The Fabric of Space
In last week’s post I mentioned Sou Fujimoto’s Wooden House to illustrate the intimacy I would want a Wearable Architecture to have. I included some diagrams. From the section below, I learned that the bathroom is sunken – a reasonable design decision given that many a small house has a sleeping area above the bathroom and/or kitchen but lowering the bathroom floor goes against the apparent cube-ness of the exterior.
This section also tells us Wooden House is a three bedroom house – inasmuch as it has three spaces a person can lay down in. The one above the kitchen is 700 mm high – the height of two wooden blocks. Given that pieces of wood with the same section are used for everything, selecting 350 mm x 350 mm as the section was always going to involve some ergonomic compromise. The sectional drawing shows it’s possible to lie down in a space 700 mm high but it also shows the kitchen sink and countertop are low at 700 mm above floor level. A fixed three-dimensional module was never going to be ideal as the next interval of 1050 mm would’ve been too high. The diagram below shows that a depth of 350mm is sit-table but a 350 mm toehold might not be sufficient after two glasses of wine.
Wooden House is corners and niches for various specified and unspecified activities and functions wrapped around a bathroom and an entrance. Why hasn’t this been thought of before? Many a tiny house or apartment has a sleeping space above an entrance door, a kitchen and a bathroom. This next example, for example, has a total internal height of about four meters but it could easily be as little as three if a 700 mm high ceiling for the sleeping area is okay. Three meters isn’t much more than a normal ceiling height anyway. The floor to highest soffit level in Wooden House is ten timbers = 3.5 metres.
With Wooden House, let’s assume building compliance applies and that it fixes the height of the entrance door, kitchen and bathroom at 2.1 meters, and that above one of these areas is the sleeping area with the 700 mm clearance. This means 2.1m + 0.35 m + 0.7 m = 3.15m and there’s the height of one piece of wood left over – as can be seen above the kitchen in that first section. The bathroom is thus sunk to give more depth to Bedroom 3 and create a step up to Bedroom 1. Basically, spaces for people to stand are on the lower levels and spaces for people to lie down must be above them to make the best use of the 3.5 m height available. Conventional staircases are structures dedicated to moving between two levels.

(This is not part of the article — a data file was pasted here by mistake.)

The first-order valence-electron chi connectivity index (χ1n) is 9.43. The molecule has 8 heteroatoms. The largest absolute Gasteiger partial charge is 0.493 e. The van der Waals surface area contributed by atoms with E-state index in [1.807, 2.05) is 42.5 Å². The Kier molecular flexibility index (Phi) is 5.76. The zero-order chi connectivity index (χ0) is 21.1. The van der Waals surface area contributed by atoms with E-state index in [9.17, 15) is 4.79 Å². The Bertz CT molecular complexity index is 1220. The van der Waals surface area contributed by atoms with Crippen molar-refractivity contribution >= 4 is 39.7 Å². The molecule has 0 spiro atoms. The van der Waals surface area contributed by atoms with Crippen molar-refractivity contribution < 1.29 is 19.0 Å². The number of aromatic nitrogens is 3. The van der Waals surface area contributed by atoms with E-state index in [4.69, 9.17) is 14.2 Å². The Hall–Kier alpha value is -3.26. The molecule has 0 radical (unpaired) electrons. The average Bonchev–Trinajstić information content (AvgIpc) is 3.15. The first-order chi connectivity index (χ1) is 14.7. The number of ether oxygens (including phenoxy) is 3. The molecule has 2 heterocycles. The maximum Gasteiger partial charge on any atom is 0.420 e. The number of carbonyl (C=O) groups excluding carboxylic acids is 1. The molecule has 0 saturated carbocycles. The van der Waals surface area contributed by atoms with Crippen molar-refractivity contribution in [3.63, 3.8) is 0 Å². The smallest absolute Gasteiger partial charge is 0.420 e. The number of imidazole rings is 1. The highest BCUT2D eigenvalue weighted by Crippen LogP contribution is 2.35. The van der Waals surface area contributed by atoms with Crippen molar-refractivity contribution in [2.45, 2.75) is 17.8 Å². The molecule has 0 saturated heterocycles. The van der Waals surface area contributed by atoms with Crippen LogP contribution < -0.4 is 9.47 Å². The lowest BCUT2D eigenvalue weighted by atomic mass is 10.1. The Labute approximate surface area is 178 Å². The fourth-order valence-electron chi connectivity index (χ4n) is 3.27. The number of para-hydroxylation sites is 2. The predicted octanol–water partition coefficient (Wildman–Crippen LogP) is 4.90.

Some of the houses of Japanese architect Yo Shimada have unconventional staircases. whose identity is partially negated by being merged with a sofa, desk or cabinet that people clamber across. However, these lesser staircases are still very much bounded by walls that shape the space and allow one to go from one level to another with different things happening in the spaces there. The actions of living are still arranged by floor levels even if the transition between them is shaky.
These staircases attempt to give unsuspecting objects such as side tables, desktops and cabinets a dual function as part of a staircase with an accordingly reduced identity as a staircase. This isn’t a decadence of materials or process but an ostentation of thought – of showing how cleverly one has solved a problem one has created for oneself. Shimada isn’t the first and won’t be the last architect to do this.
In Wooden House, the standing-up zones and the laying-down zones are linked by a staircase even if it doesn’t look like one because of the 350 mm risers. The 350mm treads create ledges and nooks to store things or for a person to sit and eat, drink or chat or use a laptop.
How do the house electrics work? Are there any? No photograph I’ve ever seen shows fixtures or sockets. Is Wooden House a legally habitable house, a garden folly, primitive hut or marketing vehicle? The window glass inclined at 45° will be less obvious in photographs.
This third drawing is intended to substitute for those horizontal sections we know as plans. Persons skilled in reading plans can deduce the shape of the space and perhaps even how it will feel but not so with these twelve sections that manage to thwart our imagination despite having no three-dimensional curves. On Levels 00~06 I can make out the kitchen to the left of the bathroom and in front of the entrance but after that I’m lost. This could be a problem with us or with the limitations of orthographic representation. Or it could be that we can only imagine what we can represent anyway. This makes Sebastiano Serlio’s assertion that “To draw a building is to design it” sound more like an acceptance of limitations than the grandiose claim he intended. Or It could be that we’ve allowed our modes of representation to become stylized to the point where they no longer convey useful information – as has already happened with those other representations we know as visualizations.